Housing Crunch: Schools see millions in construction

New schools are needed quickly in booming Langley.

A decade ago, almost all the discussion at Langley School Board meetings was about closure and consolidation.

But 2007 was also the year that R.C. Garnett Elementary opened. The school expected 120 students, but had 200 enroll when it opened its doors.

The district knew that Willoughby’s growth would mean more students.

“The growth didn’t come when it was expected to come,” said school board chair Rob McFarlane.

“When it came, it came with a vengeance,” he said.

Since 2007, the district has opened Lynn Fripps and Richard Bulpitt Elementary schools, Yorkson Middle, and is now expanding R.C. Garnett to add more classrooms and cut down on the numerous portables in use.

Work has started on a new three-storey Willoughby Secondary school, which will replace R.E. Mountain Secondary, which will be converted into a middle school.

Another elementary school is planned for the Latimer neighbourhood, with $7 million announced last year for purchasing land.

Meanwhile, Langley Secondary is getting a $26.2 million upgrade and reconstruction.

McFarlane said that eventually the area will need another middle school, another high school, and several more elementary schools.

The Township estimates there are currently about 30,000 people in Willoughby. When development began there around the early 2000s, there were just two elementary schools serving the neighbourhood: Willoughby, and Langley Meadows.

The schools won’t quite look like the schools elsewhere in the district, most of which were built from the 1970s to the 1990s.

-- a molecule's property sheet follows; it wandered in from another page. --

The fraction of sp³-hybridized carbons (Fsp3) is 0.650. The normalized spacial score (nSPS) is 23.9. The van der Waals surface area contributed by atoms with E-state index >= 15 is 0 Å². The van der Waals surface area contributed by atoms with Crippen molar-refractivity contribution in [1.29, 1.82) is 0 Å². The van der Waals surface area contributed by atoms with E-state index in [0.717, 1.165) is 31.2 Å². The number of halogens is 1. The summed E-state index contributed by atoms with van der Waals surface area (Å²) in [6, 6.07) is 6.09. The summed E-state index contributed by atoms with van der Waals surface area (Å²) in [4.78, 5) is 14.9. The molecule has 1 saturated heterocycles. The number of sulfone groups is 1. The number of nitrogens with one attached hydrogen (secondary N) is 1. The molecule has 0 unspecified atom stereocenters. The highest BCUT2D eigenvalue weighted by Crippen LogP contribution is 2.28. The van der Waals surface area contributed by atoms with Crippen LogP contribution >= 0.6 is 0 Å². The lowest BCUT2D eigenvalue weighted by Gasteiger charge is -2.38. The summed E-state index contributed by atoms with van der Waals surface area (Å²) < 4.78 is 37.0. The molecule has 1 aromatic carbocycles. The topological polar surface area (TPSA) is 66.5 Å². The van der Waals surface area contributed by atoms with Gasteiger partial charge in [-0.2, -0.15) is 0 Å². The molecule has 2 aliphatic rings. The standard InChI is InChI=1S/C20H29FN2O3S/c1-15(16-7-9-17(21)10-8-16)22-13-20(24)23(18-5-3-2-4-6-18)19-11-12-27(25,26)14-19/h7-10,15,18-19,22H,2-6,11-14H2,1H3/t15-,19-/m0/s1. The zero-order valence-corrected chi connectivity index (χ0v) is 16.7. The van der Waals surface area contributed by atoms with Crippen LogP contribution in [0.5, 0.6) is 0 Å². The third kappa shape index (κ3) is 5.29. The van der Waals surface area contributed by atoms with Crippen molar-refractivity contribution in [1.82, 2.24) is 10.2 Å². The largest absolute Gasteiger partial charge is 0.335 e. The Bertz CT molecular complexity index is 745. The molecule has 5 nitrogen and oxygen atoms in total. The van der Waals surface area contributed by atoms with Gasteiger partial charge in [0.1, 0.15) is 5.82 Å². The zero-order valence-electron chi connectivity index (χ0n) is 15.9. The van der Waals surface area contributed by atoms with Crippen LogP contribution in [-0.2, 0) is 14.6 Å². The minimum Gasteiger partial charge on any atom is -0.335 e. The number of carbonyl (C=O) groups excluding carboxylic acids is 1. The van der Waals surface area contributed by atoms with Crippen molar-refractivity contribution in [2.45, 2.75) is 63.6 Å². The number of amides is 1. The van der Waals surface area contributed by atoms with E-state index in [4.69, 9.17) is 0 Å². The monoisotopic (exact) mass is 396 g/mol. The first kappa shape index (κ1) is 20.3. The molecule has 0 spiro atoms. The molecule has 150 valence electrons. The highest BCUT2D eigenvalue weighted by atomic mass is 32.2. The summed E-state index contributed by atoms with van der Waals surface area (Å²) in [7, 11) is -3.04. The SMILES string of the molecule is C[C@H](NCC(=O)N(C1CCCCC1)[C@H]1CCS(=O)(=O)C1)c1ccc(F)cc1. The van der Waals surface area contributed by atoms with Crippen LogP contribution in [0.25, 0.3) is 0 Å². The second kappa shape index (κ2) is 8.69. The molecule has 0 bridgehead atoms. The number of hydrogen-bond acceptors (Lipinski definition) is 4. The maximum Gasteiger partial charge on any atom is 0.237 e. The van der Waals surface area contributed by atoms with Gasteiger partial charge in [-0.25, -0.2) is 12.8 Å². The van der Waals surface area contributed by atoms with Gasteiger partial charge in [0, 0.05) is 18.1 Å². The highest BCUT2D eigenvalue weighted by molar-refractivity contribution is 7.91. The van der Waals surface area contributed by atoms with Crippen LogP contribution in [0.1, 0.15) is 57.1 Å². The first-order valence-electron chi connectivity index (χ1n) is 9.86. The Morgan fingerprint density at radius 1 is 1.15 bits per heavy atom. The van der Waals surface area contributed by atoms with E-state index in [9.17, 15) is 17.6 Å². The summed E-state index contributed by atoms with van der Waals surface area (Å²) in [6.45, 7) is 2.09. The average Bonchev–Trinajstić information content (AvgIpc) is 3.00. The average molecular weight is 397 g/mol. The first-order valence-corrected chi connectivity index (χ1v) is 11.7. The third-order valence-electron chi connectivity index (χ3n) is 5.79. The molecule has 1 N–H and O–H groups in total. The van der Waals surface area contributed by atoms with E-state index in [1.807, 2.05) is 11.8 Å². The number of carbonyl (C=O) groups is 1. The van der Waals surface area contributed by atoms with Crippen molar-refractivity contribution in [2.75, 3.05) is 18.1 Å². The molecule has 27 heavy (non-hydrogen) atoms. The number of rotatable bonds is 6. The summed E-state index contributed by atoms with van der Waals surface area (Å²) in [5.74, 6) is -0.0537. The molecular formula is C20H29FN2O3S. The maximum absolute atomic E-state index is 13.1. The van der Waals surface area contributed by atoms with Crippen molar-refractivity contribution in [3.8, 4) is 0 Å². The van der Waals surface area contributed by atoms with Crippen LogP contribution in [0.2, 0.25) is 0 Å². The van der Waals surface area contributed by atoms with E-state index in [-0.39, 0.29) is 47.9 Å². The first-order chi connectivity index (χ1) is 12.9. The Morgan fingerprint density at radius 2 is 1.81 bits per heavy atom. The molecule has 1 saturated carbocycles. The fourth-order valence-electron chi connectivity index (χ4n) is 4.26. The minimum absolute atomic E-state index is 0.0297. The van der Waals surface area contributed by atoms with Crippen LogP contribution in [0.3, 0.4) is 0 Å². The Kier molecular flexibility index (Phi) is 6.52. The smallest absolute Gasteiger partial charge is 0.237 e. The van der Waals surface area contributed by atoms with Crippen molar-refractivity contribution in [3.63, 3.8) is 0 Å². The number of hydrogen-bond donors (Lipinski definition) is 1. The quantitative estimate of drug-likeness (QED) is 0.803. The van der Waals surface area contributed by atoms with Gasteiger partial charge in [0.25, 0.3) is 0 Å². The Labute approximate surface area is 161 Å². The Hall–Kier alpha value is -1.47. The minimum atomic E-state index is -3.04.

The high price of land is forcing some changes.

“The cost of the land forces everyone to be more efficient,” said McFarlane.

That means more two-storey elementary schools, and three storeys for the future Willoughby high school.

The new schools built over the past few years are also different in design from their predecessors, but that’s driven by changing educational needs.

Schools are much more open and allow for students to move from place to place more over the day, rather than spending most of their time in one classroom.

Rapid growth has also meant constant upgrades for the formula used to determine how many children will live in a neighbourhood.

The district’s secretary-treasurer’s office bases its student population estimates on past developments.

More than a decade ago, townhouses were a small portion of the local housing stock and apartments were mostly restricted to Langley City.

Now many larger townhouses are homes for families.

Some condos now under construction include numerous larger, three-bedroom units with 1,600 square feet of space or more. That could mean more kids living in condos, too.

Those changes force the district to update its formulas.

“Times have changed, and those have evolved,” said McFarlane.

Another change has been the series of partnerships with Langley Township combinging local parks and school grounds.

Combining local parks with school grounds provides more green space for both park users and students, McFarlane said.

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